We are using SDL2, so first we need to initialize its video module (note that with sdl_die the error handling is almost a one-liner). Subsequently we load the default OpenGL library through SDL’s SDL_GL_LoadLibrary, which lets SDL handle the OS dependent finding and loading of the OpenGL library.

  // Initialize SDL 
  if (SDL_Init(SDL_INIT_VIDEO) < 0)
    sdl_die("Couldn't initialize SDL");
  atexit (SDL_Quit);
  SDL_GL_LoadLibrary(NULL); // Default OpenGL is fine.

Before creating the window, we tell SDL what kind of context we want, using SDL_GL_SetAttribute. In our case that would be an OpenGL 4.5 context. Eventually I want to be able to mix rasterizing with the output of my voxel engine, so I also request a depth buffer. If you don’t need a depth buffer, you can change the numbers in the last two lines to 0.

  // Request an OpenGL 4.5 context (should be core)
  // Also request a depth buffer
  SDL_GL_SetAttribute(SDL_GL_DEPTH_SIZE, 24);

Now that we’ve told SDL what we want, it is time to create the window, which is done using SDL_CreateWindow. For fullscreen we use the current desktop resolution. The flag SDL_WINDOW_OPENGL is used to tell SDL that we want to use the window for an OpenGL context.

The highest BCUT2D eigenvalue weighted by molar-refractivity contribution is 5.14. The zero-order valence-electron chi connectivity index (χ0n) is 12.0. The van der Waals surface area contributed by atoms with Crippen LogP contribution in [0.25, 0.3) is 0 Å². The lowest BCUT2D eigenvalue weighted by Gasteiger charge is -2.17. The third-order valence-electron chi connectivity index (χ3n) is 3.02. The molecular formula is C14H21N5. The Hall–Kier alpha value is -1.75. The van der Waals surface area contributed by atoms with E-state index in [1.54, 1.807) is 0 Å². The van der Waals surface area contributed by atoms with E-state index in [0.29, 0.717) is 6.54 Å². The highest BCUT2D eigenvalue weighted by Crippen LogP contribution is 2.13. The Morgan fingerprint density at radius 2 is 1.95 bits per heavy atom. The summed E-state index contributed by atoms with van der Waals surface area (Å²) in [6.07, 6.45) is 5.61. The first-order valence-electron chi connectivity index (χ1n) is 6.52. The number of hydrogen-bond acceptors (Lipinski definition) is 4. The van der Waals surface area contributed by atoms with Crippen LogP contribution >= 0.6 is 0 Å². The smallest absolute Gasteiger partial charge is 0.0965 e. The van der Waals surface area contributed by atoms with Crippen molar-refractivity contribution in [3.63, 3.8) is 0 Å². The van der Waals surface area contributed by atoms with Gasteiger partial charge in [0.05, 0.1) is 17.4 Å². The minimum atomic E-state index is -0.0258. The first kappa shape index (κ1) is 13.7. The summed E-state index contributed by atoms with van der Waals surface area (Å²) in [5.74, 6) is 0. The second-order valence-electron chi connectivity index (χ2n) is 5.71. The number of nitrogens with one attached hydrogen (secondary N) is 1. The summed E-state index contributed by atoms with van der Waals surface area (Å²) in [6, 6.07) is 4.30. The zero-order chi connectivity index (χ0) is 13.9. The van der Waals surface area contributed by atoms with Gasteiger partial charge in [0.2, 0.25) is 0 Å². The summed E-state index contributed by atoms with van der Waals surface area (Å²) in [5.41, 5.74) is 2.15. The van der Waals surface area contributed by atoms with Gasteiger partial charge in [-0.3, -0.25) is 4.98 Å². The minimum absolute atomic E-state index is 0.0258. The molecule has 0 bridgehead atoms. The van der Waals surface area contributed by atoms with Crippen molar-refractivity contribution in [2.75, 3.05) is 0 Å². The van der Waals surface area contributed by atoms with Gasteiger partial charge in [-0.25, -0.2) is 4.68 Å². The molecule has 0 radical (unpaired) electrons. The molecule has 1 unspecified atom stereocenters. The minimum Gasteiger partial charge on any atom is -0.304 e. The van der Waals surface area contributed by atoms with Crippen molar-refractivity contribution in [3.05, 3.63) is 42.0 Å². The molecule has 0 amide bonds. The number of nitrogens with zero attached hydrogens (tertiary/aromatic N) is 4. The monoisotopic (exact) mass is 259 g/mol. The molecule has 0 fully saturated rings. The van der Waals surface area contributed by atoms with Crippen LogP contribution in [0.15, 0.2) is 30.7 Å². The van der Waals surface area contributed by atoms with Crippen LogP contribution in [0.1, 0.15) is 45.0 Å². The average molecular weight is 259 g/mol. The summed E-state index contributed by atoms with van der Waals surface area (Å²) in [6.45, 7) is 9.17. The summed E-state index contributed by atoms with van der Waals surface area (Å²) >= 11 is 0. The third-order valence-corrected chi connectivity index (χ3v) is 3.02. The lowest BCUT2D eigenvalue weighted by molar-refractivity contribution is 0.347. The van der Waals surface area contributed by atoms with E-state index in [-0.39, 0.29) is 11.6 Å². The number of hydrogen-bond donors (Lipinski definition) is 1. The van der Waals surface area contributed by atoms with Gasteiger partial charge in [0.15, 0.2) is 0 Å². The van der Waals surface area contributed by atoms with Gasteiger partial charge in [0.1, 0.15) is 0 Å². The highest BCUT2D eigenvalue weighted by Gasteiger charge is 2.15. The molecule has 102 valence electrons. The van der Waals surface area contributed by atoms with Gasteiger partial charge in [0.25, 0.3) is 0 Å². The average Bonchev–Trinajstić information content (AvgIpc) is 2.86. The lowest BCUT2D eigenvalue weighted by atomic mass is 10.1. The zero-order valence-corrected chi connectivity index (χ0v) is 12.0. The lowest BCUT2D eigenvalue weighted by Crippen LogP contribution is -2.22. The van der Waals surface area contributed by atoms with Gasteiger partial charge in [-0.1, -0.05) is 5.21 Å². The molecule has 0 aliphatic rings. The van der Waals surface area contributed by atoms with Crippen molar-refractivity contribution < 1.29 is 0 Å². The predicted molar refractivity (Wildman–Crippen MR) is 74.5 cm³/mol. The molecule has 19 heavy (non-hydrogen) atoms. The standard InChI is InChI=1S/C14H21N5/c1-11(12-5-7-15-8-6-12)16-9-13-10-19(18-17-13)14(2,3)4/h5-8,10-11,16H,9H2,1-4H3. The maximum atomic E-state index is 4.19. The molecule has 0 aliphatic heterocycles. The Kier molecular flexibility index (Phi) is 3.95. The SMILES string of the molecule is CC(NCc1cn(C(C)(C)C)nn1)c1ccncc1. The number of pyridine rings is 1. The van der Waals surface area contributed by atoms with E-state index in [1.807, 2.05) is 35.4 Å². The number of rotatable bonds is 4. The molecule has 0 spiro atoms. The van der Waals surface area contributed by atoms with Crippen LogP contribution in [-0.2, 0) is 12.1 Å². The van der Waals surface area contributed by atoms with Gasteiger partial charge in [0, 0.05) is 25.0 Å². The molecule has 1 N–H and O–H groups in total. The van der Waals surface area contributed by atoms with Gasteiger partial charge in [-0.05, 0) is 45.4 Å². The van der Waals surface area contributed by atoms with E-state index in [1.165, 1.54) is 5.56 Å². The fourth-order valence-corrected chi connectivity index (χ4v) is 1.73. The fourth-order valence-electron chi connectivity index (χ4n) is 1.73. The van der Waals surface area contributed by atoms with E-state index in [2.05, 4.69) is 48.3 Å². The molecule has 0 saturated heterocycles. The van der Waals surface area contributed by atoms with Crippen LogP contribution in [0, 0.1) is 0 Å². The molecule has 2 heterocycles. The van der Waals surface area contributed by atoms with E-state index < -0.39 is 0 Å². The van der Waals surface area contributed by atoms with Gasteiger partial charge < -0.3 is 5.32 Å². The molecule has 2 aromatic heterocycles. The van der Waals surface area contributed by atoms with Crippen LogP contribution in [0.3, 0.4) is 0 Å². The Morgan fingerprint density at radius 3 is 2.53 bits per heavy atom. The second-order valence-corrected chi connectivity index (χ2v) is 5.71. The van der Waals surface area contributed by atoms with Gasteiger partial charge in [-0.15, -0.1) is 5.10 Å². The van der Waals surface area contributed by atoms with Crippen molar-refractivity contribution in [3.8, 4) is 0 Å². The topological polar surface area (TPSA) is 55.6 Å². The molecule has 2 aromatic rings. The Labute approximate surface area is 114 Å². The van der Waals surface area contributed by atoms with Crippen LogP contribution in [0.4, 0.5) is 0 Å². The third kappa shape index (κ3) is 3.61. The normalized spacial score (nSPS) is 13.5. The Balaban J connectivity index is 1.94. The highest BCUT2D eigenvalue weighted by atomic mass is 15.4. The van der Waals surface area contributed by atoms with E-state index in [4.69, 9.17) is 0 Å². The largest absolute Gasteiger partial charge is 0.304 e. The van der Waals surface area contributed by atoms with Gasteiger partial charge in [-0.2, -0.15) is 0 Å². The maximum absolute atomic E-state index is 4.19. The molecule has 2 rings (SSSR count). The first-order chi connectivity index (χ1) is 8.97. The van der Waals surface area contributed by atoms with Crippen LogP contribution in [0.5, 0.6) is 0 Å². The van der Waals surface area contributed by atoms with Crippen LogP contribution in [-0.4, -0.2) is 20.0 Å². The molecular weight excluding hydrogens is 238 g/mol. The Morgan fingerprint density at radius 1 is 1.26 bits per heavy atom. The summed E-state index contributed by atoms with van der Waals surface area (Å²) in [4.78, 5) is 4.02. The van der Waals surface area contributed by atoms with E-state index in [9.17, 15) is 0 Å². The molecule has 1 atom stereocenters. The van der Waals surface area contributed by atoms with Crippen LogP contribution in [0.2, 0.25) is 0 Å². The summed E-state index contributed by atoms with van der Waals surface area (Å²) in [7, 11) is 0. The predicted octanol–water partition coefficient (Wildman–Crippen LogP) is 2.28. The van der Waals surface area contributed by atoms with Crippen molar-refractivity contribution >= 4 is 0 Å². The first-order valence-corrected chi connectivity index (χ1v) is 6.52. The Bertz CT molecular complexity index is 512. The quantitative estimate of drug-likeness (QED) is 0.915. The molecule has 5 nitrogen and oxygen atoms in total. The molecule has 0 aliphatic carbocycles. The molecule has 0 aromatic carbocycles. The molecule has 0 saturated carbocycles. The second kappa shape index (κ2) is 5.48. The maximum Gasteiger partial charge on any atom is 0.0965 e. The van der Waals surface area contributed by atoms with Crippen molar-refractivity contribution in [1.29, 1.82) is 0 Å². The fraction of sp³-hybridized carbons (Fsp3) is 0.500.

// Create the window
    window = SDL_CreateWindow(
  } else {
    window = SDL_CreateWindow(
  if (window == NULL) sdl_die("Couldn't set video mode");

We’re not done yet. We still have to call SDL_GL_CreateContext to actually create the context.

  maincontext = SDL_GL_CreateContext(window);
  if (maincontext == NULL) 
    sdl_die("Failed to create OpenGL context");

Great, now we have an OpenGL context, but no functions through which we can access it. That’s where glad comes in (see the top of this post). The SDL_GL_GetProcAddress should be used to obtain the API function pointers for OpenGL, which is nice as it again abstracts away all OS dependent stuff for dealing with OpenGL libraries. Fortunately it also has the correct signature to be able to pass it to the glad loader function gladLoadGLLoader. Calling that function makes all OpenGL functions available, including glGetString, which we use to print information about our context and to see whether everything went right.